At 1:38 AM -0400 5/31/10, Paul M Foster wrote:
On Sun, May 30, 2010 at 10:50:05AM -0400, tedd wrote:

 > Besides, most credit card processing agencies even require that you
 use the customer's data (cc number, expiry date and CCS) to make the
 sale and then immediately dispose of it afterwards, usually within 24
 hours under a signed agreement. Holding that information for more
 than 24 hours can be a criminal offense regardless of what type of
 hashing you use.

Not true. It depends on the type of merchant and the situation.


"Not true" and "It depends" are conflicts in logic.

Either what I said is "true" or it isn't -- and if what I said is "true" for some (as it is and I can prove it) then what I said is indeed "true".

I'm curious, why say it's not "true" and then follow with "it depends"? It appears to me that you have your mind made-up and don't care to listen to our experiences and recommendations.

That's Okay, but I'm simply telling you what I KNOW to be true. You may either accept what I have to say, or reject it, but to reply that what I say is "Not true" is somewhat offensive and confrontational. I hope you didn't mean it that way. :-)

validation process allows for storage of all data except the 3-4 digit
validation number. What I'm asked for at transaction time is the CC
number, expiration date, digits for the billing address, and the billing
zip code. And I can get the address and zip digits completely wrong and
still have the transaction go through.

Party true.

What data are used in credit card transactions are the: name of the card holder, credit card number, expiration date, CCV number, and zip code. I have not dealt with any credit card processors that require the billing address -- they just use the zip code. Additionally, it is up to the client to determine the level of security they want. They *can* require that *all* information be correct before accepting a sale.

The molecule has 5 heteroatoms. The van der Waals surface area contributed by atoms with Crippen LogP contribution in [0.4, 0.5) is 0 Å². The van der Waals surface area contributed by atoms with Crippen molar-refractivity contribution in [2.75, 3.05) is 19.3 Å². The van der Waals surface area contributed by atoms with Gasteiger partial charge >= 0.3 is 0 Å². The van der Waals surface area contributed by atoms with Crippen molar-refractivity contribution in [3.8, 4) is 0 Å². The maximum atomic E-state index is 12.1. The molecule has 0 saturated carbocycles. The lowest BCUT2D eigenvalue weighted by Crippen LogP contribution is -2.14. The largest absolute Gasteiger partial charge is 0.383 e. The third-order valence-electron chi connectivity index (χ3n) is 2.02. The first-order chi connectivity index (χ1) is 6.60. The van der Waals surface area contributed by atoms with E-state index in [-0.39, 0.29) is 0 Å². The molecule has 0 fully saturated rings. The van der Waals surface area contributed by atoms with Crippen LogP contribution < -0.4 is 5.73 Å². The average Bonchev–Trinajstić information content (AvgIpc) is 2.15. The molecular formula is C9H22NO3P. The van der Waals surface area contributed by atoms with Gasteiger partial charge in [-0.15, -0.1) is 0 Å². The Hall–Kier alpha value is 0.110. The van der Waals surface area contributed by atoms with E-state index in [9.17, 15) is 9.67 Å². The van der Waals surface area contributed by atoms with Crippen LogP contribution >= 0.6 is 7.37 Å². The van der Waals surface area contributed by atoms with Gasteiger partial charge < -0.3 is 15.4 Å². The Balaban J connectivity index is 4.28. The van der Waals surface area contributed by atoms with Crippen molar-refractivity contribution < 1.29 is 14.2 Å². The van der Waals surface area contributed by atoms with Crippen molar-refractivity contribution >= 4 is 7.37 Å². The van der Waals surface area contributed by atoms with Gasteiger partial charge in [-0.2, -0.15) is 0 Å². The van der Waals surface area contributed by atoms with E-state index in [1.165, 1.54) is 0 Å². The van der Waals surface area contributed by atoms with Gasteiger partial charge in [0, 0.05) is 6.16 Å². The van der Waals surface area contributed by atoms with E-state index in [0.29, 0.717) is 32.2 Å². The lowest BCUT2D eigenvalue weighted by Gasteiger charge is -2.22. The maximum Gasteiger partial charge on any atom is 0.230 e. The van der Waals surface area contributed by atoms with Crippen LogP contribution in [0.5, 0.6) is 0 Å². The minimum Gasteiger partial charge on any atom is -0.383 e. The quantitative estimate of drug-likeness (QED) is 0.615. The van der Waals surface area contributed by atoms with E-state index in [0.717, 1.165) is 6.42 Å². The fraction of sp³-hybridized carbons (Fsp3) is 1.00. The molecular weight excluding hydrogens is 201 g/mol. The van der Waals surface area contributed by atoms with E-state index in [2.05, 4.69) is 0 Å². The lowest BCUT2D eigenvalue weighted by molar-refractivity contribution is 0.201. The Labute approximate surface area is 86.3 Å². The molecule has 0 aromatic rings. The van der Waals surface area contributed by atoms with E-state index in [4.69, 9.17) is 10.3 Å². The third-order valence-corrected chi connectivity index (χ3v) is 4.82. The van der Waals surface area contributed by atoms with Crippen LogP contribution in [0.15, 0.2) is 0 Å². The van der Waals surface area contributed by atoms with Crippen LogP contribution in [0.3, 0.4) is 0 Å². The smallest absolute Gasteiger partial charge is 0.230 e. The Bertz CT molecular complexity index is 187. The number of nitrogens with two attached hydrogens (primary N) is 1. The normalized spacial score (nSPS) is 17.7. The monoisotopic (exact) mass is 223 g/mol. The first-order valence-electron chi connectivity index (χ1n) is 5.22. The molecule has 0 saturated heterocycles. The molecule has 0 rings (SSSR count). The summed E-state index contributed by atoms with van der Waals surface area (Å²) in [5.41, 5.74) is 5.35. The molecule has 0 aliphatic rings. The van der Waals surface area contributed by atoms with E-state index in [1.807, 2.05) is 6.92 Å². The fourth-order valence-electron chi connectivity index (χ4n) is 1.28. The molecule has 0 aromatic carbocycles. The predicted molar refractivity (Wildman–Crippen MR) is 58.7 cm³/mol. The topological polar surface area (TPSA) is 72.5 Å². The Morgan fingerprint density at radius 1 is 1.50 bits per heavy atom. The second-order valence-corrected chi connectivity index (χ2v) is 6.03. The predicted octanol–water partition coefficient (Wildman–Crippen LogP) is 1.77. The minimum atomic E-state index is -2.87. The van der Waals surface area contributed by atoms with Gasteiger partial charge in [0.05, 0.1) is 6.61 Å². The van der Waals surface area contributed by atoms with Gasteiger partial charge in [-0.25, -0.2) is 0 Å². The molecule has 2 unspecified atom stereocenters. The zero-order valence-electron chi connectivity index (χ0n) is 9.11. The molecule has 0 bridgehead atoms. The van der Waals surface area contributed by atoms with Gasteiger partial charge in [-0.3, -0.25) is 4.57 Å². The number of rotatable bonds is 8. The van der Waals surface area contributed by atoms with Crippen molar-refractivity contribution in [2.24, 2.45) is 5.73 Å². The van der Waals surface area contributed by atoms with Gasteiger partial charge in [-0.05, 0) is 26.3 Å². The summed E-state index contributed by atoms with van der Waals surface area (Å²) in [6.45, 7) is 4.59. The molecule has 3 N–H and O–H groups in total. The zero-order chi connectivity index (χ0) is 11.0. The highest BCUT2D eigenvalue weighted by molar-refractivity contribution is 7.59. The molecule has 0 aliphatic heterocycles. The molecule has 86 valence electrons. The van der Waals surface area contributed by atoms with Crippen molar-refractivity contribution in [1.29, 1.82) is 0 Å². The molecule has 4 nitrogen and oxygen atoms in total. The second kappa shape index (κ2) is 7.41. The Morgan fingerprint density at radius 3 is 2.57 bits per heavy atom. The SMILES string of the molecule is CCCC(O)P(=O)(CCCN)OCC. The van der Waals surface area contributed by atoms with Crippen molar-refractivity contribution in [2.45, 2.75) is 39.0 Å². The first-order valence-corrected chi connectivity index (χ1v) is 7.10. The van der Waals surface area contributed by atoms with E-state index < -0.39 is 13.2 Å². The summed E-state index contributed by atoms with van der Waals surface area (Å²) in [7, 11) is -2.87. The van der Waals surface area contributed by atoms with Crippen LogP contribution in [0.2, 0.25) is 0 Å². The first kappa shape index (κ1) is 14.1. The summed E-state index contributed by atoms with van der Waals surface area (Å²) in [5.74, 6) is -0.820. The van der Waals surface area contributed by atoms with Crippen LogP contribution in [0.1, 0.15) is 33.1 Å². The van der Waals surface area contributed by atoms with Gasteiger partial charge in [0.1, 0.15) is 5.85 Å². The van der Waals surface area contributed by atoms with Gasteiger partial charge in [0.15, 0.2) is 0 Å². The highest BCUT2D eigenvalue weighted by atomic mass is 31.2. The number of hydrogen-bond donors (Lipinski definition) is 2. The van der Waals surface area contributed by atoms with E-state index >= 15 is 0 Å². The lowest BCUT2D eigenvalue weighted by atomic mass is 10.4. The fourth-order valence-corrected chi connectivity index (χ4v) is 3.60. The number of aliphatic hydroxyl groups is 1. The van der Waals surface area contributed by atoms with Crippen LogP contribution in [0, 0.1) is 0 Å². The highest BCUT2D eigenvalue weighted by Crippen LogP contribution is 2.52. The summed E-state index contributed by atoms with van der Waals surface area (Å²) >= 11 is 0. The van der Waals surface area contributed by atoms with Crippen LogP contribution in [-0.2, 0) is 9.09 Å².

The downside of not requiring *all* the data to be correct is that the rate the credit processor charges for the transaction rises. Simply and logically put, if you don't get all the information correct, then there is risk and that risk is passed on to the client via an elevated charge for processing -- look it up.

The up-side of getting only the minimal data is getting a sale under a higher risk/rate -- that's the clients choice and they usually choose it.

We've been doing it this way for 14 years and using the type of service
you suggest would be expensive and impractical. Only in the last two
years has PCI become more stringent in their requirements. And
consequently, I'm having to re-evaluate how we store this particular
information. Otherwise, our physical and other security is more than
adequate. Yes, of course, if you have a machine gun or you're Kevin
Mitnick, or you have a network of 20,000 bots pounding on my router,
you're coming in anyway. Again, this is about *reasonable* security.

You asked for opinions -- do what you want.  :-)




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